Texas OB-GYN Explains Why He Risked Legal Peril To Care For Pregnant 42-Year-Old Patient
For Alan Braid it’s 1972 all over again and he can’t – won’t – go back. The Texas OB-GYN explains in a powerful opinion piece in The Washington Post why he agreed to perform an abortion on a 42-year-old woman whose pregnancy was beyond the six-week limit now mandated by the new Texas law that severely restricts women’s reproductive rights and runs counter to U.S. Supreme Court precedent.
“Newly graduated from the University of Texas medical school, I began my obstetrics and gynecology residency at a San Antonio hospital on July 1, 1972. “At the time, abortion was effectively illegal in Texas — unless a psychiatrist certified a woman was suicidal. If the woman had money, we’d refer her to clinics in Colorado, California or New York. The rest were on their own. Some traveled across the border to Mexico.”
Braid writes that in 1972 he saw three teenagers die from illegal abortions. One, he says, he will never forget. “When she came into the ER, her vaginal cavity was packed with rags,” he recounts. “She died a few days later from massive organ failure, caused by a septic infection.”
The physician writes that in medical school in Texas, he was taught that abortion was an integral part of women’s health care. When the Supreme Court issued its ruling on Roe v. Wade in 1973 and recognized abortion as a constitutional right, it enabled him to do the job he was trained to do. “For the past 45 years he has been a practicing OB-GYN and has conducted Pap smears, pelvic exams and pregnancy check-ups, delivered more than 10,000 babies and provided abortion care at clinics in Houston and San Antonio, and another in Oklahoma.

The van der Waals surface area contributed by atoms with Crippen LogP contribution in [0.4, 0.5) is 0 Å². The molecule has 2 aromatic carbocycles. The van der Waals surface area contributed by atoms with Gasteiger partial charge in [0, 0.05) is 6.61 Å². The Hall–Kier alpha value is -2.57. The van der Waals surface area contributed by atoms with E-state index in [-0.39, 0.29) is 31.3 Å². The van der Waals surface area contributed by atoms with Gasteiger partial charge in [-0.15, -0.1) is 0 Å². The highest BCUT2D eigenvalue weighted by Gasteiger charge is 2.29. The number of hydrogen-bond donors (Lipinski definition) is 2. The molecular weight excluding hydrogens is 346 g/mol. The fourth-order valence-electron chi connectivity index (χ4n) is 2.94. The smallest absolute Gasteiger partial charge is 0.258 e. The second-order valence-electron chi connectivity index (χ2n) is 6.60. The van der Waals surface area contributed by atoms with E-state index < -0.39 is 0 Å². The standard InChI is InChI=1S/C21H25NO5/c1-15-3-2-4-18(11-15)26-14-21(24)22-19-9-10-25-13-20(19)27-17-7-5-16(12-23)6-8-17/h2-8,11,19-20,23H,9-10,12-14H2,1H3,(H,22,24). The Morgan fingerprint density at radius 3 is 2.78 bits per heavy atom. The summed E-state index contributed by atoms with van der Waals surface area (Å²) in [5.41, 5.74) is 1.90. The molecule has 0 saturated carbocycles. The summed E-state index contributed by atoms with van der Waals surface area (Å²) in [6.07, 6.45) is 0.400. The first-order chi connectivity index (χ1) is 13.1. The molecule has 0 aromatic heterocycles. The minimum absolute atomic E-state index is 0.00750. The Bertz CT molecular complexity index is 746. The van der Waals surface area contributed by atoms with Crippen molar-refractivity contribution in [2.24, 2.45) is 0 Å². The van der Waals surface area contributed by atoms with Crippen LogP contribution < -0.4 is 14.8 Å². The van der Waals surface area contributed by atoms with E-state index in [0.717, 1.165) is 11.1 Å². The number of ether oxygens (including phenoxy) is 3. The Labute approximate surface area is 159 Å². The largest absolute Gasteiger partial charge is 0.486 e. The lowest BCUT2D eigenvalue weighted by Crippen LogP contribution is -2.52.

But this month, Republican Gov. Greg Abbott signed into law legislation that virtually bans any abortion beyond about the sixth week of pregnancy. Braid acknowledges that anyone who suspects he has violated the new law can sue him for at least $10,000. They could also sue anybody who helps a person obtain an abortion past the new limit, including, apparently, the driver who brings a patient to his clinic.Nonetheless, he writes, “That is why, on the morning of Sept. 6, I provided an abortion to a woman who, though still in her first trimester, was beyond the state’s new limit. I acted because I had a duty of care to this patient, as I do for all patients, and because she has a fundamental right to receive this care.
“I fully understood that there could be legal consequences — but I wanted to make sure that Texas didn’t get away with its bid to prevent this blatantly unconstitutional law from being tested.”
He says, “Though we never ask why someone has come to our clinic, they often tell us. They’re finishing school or they already have three children, they’re in an abusive relationship, or it’s just not time. A majority are mothers. Most are between 18 and 30. Many are struggling financially — more than half qualify for some form of financial aid from us.”
“Several times a month,” he continues, “a woman confides that she is having the abortion because she has been raped. Sometimes, she reports it to the police; more often, she doesn’t.
“I understand that by providing an abortion beyond the new legal limit, I am taking a personal risk, but it’s something I believe in strongly. Represented by the Center for Reproductive Rights, my clinics are among the plaintiffs in an ongoing federal lawsuit to stop S.B. 8.
“I have daughters, granddaughters and nieces. I believe abortion is an essential part of health care. I have spent the past 50 years treating and helping patients. I can’t just sit back and watch us return to 1972.”